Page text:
Wednesday, May 02, 2007

4.016 In order to understand the essence of the proposition, let us consider hieroglyphic writing, which depicts the facts it describes.

And from it came the alphabet, without losing the essence of picturing.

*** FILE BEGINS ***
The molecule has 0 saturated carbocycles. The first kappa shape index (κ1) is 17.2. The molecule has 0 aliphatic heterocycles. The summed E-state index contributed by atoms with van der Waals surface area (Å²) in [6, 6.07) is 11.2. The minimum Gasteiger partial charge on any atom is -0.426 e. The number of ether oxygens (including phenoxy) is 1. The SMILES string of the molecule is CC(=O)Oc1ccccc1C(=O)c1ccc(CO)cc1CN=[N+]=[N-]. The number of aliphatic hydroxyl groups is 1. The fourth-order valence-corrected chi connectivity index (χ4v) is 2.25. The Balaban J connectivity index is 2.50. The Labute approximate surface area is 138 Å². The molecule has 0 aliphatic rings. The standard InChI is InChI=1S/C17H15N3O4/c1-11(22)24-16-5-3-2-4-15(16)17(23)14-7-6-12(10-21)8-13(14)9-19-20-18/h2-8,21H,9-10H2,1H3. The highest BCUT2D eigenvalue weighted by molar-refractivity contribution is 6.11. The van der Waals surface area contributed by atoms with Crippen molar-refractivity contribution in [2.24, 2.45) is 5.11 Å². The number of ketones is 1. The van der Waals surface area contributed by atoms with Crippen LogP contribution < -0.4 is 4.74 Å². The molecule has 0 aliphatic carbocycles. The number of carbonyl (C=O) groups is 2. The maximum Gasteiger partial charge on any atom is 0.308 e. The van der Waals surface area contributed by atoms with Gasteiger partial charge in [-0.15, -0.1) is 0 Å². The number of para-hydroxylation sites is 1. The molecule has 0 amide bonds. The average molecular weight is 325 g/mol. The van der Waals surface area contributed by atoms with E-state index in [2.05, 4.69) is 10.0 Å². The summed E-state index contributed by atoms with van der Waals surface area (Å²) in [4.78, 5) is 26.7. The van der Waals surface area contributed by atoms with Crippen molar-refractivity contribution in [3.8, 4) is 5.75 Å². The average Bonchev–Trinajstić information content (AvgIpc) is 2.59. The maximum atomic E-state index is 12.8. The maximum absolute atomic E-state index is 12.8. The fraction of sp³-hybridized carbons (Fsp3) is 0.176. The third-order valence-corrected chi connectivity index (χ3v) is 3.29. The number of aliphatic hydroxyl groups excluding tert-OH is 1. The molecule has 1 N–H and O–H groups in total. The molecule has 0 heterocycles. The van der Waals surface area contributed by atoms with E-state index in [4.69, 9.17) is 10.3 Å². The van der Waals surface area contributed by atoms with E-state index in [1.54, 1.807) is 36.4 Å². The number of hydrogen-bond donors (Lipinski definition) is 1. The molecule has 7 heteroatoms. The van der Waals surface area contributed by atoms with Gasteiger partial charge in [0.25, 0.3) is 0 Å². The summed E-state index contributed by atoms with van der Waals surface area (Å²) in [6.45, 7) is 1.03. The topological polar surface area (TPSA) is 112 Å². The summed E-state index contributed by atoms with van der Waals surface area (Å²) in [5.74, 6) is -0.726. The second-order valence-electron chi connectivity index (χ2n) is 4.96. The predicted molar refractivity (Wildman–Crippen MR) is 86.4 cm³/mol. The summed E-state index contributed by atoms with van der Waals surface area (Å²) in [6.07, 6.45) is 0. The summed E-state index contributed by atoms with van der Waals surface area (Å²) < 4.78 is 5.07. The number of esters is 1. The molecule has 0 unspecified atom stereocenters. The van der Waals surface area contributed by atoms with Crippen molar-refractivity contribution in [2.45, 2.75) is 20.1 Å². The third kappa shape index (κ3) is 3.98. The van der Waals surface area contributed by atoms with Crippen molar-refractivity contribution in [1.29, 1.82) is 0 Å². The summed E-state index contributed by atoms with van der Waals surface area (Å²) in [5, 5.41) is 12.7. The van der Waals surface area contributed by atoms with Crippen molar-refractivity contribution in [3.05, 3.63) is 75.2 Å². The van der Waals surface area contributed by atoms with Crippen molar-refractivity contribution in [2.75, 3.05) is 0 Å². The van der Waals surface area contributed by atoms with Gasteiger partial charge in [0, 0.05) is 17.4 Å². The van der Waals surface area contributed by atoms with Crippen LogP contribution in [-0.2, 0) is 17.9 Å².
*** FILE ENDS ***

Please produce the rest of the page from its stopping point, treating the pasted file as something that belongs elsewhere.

Real (Egyptian) hieroglyphic writing is in fact alphabetic and does not simply depict, image, or map the facts it describes. We might imagine the kind of writing Wittgenstein describes here, but it is possible that he knows we could not get very far this way. Writing does seem to have started with pictographs, but of course spoken language came before this, and is thought to have emerged from gestures (in the beginning was the deed, all very later Wittgensteinian). So it might be true that the (written) alphabet came from pictographs, and hence that (written) sentences began this way. This tells us nothing philosophically, surely, since logic is not concerned with such empirical matters. But the history lesson might be helpful all the same, as a kind of metaphor. The idea seems to be that the essence of propositions is to represent.

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